History of the Blacket Conservation Area
Making way for the villas
For many years Edinburgh's expansion was held back within the walls of the Old Town. These constraints, however, began to be loosened from the mid-18th century, with the development of the New Town to the North and access to it facilitated by the construction of both the Mound and, at the east end of Princes Street, the new North - and soon, South - Bridges (crossing the old Nor Loch area, now occupied by Princes Street Gardens and Waverly Station). The next wave of expansion was to be prompted, at the beginning of the 19th century, by the further extension south of the new Bridge road, whose route bisected the lands of Newington, within which what is presently known as the Blacket Conservation Area is located. There it was that Edinburgh's first real suburban villa-scape was to be created.
Bell and Newington House
The central part of the site which makes up the Blacket Conservation Area was acquired - in its then largely rural - form, as the 'lands of Newington' by the distinguished Edinburgh surgeon, Benjamin Bell of Hunthill, in 1803. Here, in 1805, he built his own mansion, Newington House (see illustration), in fine landscaped grounds and also set about establishing the City's first large-scale residential development to the south, where those with the resources might realise “the desire for a house like one for a country gentleman, but more modest and closer to the life of the town”.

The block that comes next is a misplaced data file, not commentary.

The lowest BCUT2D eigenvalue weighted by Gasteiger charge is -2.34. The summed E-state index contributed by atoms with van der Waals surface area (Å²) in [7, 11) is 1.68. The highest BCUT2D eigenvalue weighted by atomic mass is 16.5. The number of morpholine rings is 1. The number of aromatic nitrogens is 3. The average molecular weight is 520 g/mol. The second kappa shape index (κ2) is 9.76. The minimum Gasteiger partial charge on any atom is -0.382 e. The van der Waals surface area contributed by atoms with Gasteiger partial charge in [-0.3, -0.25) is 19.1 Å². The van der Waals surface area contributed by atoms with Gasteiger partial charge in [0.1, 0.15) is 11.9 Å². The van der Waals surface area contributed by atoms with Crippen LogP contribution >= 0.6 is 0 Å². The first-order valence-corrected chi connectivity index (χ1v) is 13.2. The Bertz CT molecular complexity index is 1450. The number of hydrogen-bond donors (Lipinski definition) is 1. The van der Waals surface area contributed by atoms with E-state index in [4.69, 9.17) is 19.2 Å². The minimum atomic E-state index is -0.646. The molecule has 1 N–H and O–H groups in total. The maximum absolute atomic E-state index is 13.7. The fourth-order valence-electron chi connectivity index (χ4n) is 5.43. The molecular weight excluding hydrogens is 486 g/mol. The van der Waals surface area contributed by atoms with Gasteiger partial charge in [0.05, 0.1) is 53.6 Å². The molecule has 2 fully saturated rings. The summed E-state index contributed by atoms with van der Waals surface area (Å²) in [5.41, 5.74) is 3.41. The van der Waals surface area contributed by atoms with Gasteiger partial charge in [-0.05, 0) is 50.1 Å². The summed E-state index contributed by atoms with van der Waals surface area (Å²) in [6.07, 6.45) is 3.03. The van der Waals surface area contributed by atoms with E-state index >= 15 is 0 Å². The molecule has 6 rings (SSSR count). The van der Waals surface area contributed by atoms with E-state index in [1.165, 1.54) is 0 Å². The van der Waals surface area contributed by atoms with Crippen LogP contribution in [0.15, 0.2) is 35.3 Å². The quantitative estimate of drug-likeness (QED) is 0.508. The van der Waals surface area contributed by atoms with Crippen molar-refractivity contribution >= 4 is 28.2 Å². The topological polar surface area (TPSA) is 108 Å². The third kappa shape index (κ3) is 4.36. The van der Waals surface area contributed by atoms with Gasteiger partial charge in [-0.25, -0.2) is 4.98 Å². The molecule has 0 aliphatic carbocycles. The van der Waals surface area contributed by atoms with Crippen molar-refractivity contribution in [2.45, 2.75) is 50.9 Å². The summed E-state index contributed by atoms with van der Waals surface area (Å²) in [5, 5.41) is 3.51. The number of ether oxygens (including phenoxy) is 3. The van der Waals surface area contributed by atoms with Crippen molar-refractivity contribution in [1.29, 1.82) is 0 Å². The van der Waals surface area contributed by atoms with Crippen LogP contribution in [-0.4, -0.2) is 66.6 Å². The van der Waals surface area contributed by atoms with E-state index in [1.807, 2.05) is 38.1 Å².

Bell, however, died within three years, probably before his own mansion was fully completed. Newington House was then purchased by Sir George, Stewart, who held it until 1822, under an arrangement allowing part of its grounds to be disposed of for building, subject to the firm constraints which had already been placed upon any commercial developments.
The early houses
In the meantime Bell's son, George, was proceeding with developments on other parts of the Blacket site and it was within the first twenty-five years of the 19th century that houses were erected along each side of the new Minto Street. Also over this period terraced houses and villas were being developed along Gray Street and the surrounding side streets to the west of Minto.
Plans for the “five streets”
Then, in the 1820s, George Bell commissioned James Gillespie Graham - who had been responsible for planning Moray Place in the New Town - to draw up plans for a series of new streets to the east of Minto, over an area which was, in a subsequent promotion, to be described as commanding “the best access and drainage supplied with water from the public pipes...within the bounds of police, and, well watched and lighted”. The result was to be a grid, laying out 'five streets', between the two north-south highways of Minto Street and Dalkeith Road, comprising, Blacket Place and Blacket Avenue, Alfred Place, Dryden Place, and Ross Street - later renamed Mayfield Terrace.
The plans provided for a range of, mostly, detached and semi-detached residences, each with their own gardens, within what was, in effect, an early 'gated community', surrounded by high stone walls and guarded by lodge-keepers, housed in smaller gatehouses, at each of the five main entrances to the site. The feu charter sought to ensure the maintenance of residential amenity by banning "any manufactory of soot or blood, breweries, distilleries, tan works, kilns or any manufactory which could be regarded as a nuisance."
Edinburgh’s first villa-based inner suburb